The National Right to Work Foundation staff attorneys have requested an official inquiry into the National Labor Relations Board’s conduct in adjudicating several Chattanooga Volkswagen America workers’ charges against VW and the United Auto Workers during the union’s organizing campaign.
Foundation attorneys have asked the NLRB’s inspector general to investigate the agency’s conduct during its processing of the workers’ unfair labor practice charges that the NLRB Division of Advice instructed the NLRB Regional Director in Atlanta to dismiss.
The NRWF cited what it said was the highly unusual release of documents about the NLRB investigation to news outlets, including the Chattanooga Times Free Press.
Last week, NLRB staff in Washington, D.C., released the Division of Advice’s two “Advice Memorandums” to members of the media in Chattanooga and Knoxville but not to the workers’ Foundation staff attorneys. Foundation public relations staff later received the NLRB memos from a reporter in Chattanooga. The Board staff released these Advice Memorandums to the press even though such memos are rarely, if ever, released to anyone in open cases.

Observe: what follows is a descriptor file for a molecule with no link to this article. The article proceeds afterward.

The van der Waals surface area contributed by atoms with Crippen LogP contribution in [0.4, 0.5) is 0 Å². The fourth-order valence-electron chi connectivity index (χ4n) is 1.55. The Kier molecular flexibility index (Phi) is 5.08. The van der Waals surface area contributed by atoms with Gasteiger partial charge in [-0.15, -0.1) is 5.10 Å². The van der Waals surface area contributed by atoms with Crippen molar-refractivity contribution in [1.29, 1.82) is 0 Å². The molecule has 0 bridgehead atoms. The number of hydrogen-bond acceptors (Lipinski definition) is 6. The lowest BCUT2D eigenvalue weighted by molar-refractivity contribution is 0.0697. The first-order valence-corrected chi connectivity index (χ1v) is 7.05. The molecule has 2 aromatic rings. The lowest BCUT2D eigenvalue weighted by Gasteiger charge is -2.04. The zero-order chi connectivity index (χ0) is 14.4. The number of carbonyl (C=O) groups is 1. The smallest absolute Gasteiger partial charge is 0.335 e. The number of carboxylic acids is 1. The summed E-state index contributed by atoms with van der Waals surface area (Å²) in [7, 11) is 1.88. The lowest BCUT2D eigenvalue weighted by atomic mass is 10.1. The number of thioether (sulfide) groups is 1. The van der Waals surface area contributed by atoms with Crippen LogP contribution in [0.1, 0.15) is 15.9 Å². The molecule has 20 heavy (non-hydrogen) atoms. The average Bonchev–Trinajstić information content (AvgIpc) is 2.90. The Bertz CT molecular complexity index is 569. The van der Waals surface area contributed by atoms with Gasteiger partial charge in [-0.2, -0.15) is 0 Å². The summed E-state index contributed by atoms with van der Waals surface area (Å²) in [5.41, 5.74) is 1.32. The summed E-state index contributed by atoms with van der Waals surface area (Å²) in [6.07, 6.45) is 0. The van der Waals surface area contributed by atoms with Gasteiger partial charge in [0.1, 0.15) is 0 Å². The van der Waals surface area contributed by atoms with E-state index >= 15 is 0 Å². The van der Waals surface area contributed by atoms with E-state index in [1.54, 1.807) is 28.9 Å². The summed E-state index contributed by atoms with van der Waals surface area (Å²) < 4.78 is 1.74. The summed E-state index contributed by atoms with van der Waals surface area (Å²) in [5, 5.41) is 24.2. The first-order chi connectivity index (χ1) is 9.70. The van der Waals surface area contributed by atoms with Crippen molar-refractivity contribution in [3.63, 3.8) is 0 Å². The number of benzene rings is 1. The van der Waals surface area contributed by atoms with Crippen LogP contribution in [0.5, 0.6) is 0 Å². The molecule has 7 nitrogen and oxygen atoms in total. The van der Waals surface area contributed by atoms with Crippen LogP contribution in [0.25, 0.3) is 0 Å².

“The NLRB’s actions undermined Foundation attorneys’ ability to advise their clients before the NLRB’s dismissal of their cases became publicly known,” said Ray LaJeunesse, legal director of the foundation in a statement. “The NLRB’s conduct further cements the perception that one set of rules applies to benefit union bosses and another set of rules applies against workers who wish to remain union free.”
See Thursday’s Times Free Press for more.
Mike Pare, the deputy Business editor at the Chattanooga Times Free Press, has worked at the paper for 27 years. In addition to editing, Mike also writes Business stories and covers Volkswagen, economic development and manufacturing in Chattanooga and the surrounding area. In the past he also has covered higher education. Mike, a native of Fort Lauderdale, Fla., received a bachelor’s degree in communications from Florida Atlantic University. he worked at the Rome News-Tribune before ...